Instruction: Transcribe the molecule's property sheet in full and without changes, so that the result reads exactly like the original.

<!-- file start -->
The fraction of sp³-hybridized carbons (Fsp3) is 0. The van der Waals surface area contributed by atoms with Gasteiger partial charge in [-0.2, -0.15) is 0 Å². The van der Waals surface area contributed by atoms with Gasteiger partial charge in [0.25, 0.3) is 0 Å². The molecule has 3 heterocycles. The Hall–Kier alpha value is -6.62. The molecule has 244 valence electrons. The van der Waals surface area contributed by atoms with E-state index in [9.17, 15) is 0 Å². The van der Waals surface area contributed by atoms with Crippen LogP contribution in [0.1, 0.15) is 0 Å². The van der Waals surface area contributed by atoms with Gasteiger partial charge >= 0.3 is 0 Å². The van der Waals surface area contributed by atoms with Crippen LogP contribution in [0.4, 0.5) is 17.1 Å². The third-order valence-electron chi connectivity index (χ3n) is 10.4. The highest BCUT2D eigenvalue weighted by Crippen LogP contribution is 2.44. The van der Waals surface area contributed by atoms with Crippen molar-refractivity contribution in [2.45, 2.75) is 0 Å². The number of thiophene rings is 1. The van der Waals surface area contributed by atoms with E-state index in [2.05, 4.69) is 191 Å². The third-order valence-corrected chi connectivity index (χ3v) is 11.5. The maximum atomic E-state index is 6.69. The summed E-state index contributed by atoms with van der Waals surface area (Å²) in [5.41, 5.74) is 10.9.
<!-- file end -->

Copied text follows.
The fraction of sp³-hybridized carbons (Fsp3) is 0. The van der Waals surface area contributed by atoms with Gasteiger partial charge in [-0.2, -0.15) is 0 Å². The van der Waals surface area contributed by atoms with Gasteiger partial charge in [0.25, 0.3) is 0 Å². The molecule has 3 heterocycles. The Hall–Kier alpha value is -6.62. The molecule has 244 valence electrons. The van der Waals surface area contributed by atoms with E-state index in [9.17, 15) is 0 Å². The van der Waals surface area contributed by atoms with Crippen LogP contribution in [0.1, 0.15) is 0 Å². The van der Waals surface area contributed by atoms with Gasteiger partial charge >= 0.3 is 0 Å². The van der Waals surface area contributed by atoms with Crippen LogP contribution in [0.4, 0.5) is 17.1 Å². The third-order valence-electron chi connectivity index (χ3n) is 10.4. The highest BCUT2D eigenvalue weighted by Crippen LogP contribution is 2.44. The van der Waals surface area contributed by atoms with Crippen molar-refractivity contribution in [2.45, 2.75) is 0 Å². The number of thiophene rings is 1. The van der Waals surface area contributed by atoms with E-state index in [2.05, 4.69) is 191 Å². The third-order valence-corrected chi connectivity index (χ3v) is 11.5. The maximum atomic E-state index is 6.69. The summed E-state index contributed by atoms with van der Waals surface area (Å²) in [5.41, 5.74) is 10.9.